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ALLOC_HUGEPAGES(2)	   Linux Programmer's Manual	    ALLOC_HUGEPAGES(2)

       alloc_hugepages, free_hugepages - allocate or free huge pages

       void *alloc_hugepages(int key, void *addr, size_t len,
			     int prot, int flag);

       int free_hugepages(void *addr);

       The system calls alloc_hugepages() and free_hugepages() were introduced
       in Linux 2.5.36 and removed again in 2.5.54.  They existed only on i386
       and  ia64  (when built with CONFIG_HUGETLB_PAGE).  In Linux 2.4.20, the
       syscall numbers exist, but the calls fail with the error ENOSYS.

       On i386 the memory management hardware knows about  ordinary  pages  (4
       KiB)  and  huge	pages  (2  or 4 MiB).  Similarly ia64 knows about huge
       pages of several sizes.	These system calls serve  to  map  huge	 pages
       into the process's memory or to free them again.	 Huge pages are locked
       into memory, and are not swapped.

       The key argument is an identifier.  When zero the  pages	 are  private,
       and not inherited by children.  When positive the pages are shared with
       other applications using the same key,  and  inherited  by  child  pro-

       The  addr argument of free_hugepages() tells which page is being freed:
       it was the return value of a call to alloc_hugepages().	(The memory is
       first  actually freed when all users have released it.)	The addr argu-
       ment of alloc_hugepages() is a hint, that the kernel  may  or  may  not
       follow.	Addresses must be properly aligned.

       The  len	 argument is the length of the required segment.  It must be a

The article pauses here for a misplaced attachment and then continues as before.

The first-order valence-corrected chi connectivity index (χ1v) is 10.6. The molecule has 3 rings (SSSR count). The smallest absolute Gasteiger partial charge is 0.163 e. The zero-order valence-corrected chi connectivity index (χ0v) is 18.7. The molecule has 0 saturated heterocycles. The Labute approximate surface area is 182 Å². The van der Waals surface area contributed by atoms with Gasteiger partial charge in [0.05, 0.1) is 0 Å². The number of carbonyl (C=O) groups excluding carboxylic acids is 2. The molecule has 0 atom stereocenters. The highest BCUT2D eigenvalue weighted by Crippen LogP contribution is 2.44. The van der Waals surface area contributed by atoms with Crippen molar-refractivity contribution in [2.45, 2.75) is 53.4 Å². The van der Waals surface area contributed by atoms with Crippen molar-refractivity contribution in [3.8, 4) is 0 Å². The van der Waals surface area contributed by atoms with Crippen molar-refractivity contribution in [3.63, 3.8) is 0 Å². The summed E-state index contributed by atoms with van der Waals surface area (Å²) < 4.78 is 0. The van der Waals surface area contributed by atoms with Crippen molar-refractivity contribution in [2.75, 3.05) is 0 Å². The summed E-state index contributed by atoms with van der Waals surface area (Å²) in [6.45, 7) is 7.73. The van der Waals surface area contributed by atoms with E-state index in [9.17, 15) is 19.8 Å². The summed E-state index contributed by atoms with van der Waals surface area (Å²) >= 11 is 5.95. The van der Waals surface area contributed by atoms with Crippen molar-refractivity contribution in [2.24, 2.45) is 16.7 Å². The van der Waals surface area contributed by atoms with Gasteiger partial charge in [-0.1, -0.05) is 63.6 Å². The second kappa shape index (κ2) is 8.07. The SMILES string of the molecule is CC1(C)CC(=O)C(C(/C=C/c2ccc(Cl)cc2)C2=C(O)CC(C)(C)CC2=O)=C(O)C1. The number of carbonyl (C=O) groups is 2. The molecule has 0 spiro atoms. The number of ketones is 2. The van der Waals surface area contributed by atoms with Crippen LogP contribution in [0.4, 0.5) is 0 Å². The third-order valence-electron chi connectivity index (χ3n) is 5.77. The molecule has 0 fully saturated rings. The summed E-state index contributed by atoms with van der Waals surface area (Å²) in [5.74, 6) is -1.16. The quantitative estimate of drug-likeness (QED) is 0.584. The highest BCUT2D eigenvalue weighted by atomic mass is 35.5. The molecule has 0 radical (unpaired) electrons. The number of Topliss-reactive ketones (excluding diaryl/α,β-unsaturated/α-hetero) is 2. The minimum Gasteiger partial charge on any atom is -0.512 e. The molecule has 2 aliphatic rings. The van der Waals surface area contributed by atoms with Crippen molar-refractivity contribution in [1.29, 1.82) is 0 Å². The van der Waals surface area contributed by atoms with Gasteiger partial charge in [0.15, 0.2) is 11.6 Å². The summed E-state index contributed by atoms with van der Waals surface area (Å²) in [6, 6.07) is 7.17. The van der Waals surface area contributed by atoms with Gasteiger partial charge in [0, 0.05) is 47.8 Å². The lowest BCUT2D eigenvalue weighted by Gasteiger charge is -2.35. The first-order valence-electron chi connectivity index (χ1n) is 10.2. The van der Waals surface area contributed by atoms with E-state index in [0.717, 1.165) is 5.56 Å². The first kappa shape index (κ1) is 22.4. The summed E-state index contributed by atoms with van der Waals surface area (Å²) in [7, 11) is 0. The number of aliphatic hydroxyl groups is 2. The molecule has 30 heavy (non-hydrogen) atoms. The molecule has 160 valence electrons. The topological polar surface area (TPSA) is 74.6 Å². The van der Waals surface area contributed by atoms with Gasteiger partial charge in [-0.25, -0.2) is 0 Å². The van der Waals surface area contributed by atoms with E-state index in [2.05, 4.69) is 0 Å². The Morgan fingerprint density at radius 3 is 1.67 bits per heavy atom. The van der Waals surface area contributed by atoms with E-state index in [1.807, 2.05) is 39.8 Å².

multiple of the huge page size.

       The prot argument specifies the memory protection of the	 segment.   It
       is one of PROT_READ, PROT_WRITE, PROT_EXEC.

       The flag argument is ignored, unless key is positive.  In that case, if
       flag is IPC_CREAT, then a new huge page segment is  created  when  none
       with  the  given	 key existed.  If this flag is not set, then ENOENT is
       returned when no segment with the given key exists.

       On success, alloc_hugepages() returns the  allocated  virtual  address,
       and free_hugepages() returns zero.  On error, -1 is returned, and errno
       is set appropriately.

       ENOSYS The system call is not supported on this kernel.

       /proc/sys/vm/nr_hugepages Number of configured hugetlb pages.  This can
       be read and written.

       /proc/meminfo  Gives info on the number of configured hugetlb pages and
       on their size in the three variables  HugePages_Total,  HugePages_Free,

       These  calls  are specific to Linux on Intel processors, and should not
       be used in programs intended to be portable.

       These system calls are gone; they existed only in Linux 2.5.36  through
       to  2.5.54.   Now the hugetlbfs filesystem can be used instead.	Memory
       backed by huge pages (if the CPU supports them) is  obtained  by	 using
       mmap(2) to map files in this virtual filesystem.

       The  maximal number of huge pages can be specified using the hugepages=
       boot parameter.

       This page is part of release 4.10 of the Linux  man-pages  project.   A
       description  of	the project, information about reporting bugs, and the
       latest	 version    of	  this	  page,	   can	   be	  found	    at

Linux				  2007-05-31		    ALLOC_HUGEPAGES(2)